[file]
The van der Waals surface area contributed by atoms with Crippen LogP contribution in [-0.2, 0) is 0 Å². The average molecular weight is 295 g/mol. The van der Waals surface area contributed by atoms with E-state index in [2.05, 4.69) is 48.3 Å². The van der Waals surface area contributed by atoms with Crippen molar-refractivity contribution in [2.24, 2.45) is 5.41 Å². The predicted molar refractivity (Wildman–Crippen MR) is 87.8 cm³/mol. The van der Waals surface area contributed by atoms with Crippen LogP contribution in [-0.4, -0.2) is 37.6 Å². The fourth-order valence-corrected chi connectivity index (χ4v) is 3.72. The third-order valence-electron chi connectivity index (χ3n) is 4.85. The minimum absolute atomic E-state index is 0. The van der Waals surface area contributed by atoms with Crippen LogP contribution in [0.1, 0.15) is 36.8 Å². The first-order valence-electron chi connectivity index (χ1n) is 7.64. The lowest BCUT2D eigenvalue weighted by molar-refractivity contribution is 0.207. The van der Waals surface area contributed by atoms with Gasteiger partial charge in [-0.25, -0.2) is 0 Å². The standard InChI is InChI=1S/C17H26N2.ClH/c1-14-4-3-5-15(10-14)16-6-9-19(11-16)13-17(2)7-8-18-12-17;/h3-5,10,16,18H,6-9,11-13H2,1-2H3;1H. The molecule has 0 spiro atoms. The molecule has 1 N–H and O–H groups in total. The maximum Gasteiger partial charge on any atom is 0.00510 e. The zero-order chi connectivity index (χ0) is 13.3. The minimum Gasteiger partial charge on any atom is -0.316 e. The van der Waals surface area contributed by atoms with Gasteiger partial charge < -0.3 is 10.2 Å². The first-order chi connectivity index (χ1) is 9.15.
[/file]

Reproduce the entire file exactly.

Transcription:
The van der Waals surface area contributed by atoms with Crippen LogP contribution in [-0.2, 0) is 0 Å². The average molecular weight is 295 g/mol. The van der Waals surface area contributed by atoms with E-state index in [2.05, 4.69) is 48.3 Å². The van der Waals surface area contributed by atoms with Crippen molar-refractivity contribution in [2.24, 2.45) is 5.41 Å². The predicted molar refractivity (Wildman–Crippen MR) is 87.8 cm³/mol. The van der Waals surface area contributed by atoms with Crippen LogP contribution in [-0.4, -0.2) is 37.6 Å². The fourth-order valence-corrected chi connectivity index (χ4v) is 3.72. The third-order valence-electron chi connectivity index (χ3n) is 4.85. The minimum absolute atomic E-state index is 0. The van der Waals surface area contributed by atoms with Crippen LogP contribution in [0.1, 0.15) is 36.8 Å². The first-order valence-electron chi connectivity index (χ1n) is 7.64. The lowest BCUT2D eigenvalue weighted by molar-refractivity contribution is 0.207. The van der Waals surface area contributed by atoms with Gasteiger partial charge in [-0.25, -0.2) is 0 Å². The standard InChI is InChI=1S/C17H26N2.ClH/c1-14-4-3-5-15(10-14)16-6-9-19(11-16)13-17(2)7-8-18-12-17;/h3-5,10,16,18H,6-9,11-13H2,1-2H3;1H. The molecule has 0 spiro atoms. The molecule has 1 N–H and O–H groups in total. The maximum Gasteiger partial charge on any atom is 0.00510 e. The zero-order chi connectivity index (χ0) is 13.3. The minimum Gasteiger partial charge on any atom is -0.316 e. The van der Waals surface area contributed by atoms with Gasteiger partial charge < -0.3 is 10.2 Å². The first-order chi connectivity index (χ1) is 9.15.